All bar-goers will recognize them: That girl who should never ever drink alcohol (but does), the power-tripping bouncer at the door, that awkward could-be couple who both need a few shots to loosen up.
“These people are frighteningly universal,” says Byron Hatfield, creator of “Bye Bye Liver,” a sketch comedy show about drinking culture. “It’s a play on how we use alcohol to influence our behavior at bars, whether it’s winning over romance or trying to get a laugh out of somebody.”
The premise works anywhere — thus the show’s five-year success in Chicago, and its spread to eight major U.S. cities. Hatfield adapts the show for each market and has been here for months researching.
“In Boston you’ve got a lot of really nice local breweries, and people drink well,” he says. “There’s nice wine in just regular pubs, which is something you don’t find in a lot of cities.”
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Hatfield wants to make one thing clear: “The show is a satire, it’s not a celebration of overindulgence. Getting drunk for one night and doing something stupid is funny; getting drunk for the 20th night in a row is not.”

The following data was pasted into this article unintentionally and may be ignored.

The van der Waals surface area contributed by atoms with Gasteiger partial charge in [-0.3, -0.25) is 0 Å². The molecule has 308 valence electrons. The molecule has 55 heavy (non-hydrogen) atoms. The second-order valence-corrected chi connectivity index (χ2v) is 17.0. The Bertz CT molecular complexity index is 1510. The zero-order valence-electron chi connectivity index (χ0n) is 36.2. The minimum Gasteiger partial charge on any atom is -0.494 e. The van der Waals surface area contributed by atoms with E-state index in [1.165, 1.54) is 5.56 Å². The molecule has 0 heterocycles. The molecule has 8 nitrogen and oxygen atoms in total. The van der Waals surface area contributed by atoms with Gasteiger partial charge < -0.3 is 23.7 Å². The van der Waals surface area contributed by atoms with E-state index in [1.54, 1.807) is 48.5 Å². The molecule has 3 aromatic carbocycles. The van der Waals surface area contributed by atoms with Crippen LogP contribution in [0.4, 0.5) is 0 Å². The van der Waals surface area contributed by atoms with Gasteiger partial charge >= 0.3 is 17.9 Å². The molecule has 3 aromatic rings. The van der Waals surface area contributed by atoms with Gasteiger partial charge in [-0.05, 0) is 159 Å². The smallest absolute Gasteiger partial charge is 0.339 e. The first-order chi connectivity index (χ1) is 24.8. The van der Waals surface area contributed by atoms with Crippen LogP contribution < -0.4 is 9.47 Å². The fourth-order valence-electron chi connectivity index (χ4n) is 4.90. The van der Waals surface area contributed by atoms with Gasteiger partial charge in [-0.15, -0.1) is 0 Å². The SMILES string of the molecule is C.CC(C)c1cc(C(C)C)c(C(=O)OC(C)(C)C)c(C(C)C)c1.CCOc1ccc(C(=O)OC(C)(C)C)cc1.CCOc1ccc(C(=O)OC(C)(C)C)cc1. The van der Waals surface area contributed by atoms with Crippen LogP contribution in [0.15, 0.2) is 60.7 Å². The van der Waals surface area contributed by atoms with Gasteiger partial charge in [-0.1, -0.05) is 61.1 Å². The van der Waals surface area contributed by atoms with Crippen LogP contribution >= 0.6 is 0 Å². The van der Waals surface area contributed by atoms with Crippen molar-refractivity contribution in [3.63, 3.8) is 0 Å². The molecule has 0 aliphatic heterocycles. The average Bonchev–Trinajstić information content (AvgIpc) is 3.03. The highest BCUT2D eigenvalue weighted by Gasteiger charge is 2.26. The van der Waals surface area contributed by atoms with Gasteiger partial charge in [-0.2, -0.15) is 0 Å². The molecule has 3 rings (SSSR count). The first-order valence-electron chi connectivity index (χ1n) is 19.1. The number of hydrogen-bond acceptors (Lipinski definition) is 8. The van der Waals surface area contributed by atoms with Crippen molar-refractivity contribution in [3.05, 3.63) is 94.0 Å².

The show’s humor will resonate with crowds because it speaks to experiences everyone’s had, Hatfield explains.
“I feel like people laugh the most when they’re laughing at themselves,” he says. “And alcohol provides people with ample opportunity to do that.
“The level of talent I’ve found in Boston is hilarious,” says Hatfield. His cast includes MIT and Brown graduates, as well as a Shakespearean actor. “It’s the most well-educated cast I could ever have for a sketch show. Only in Boston.”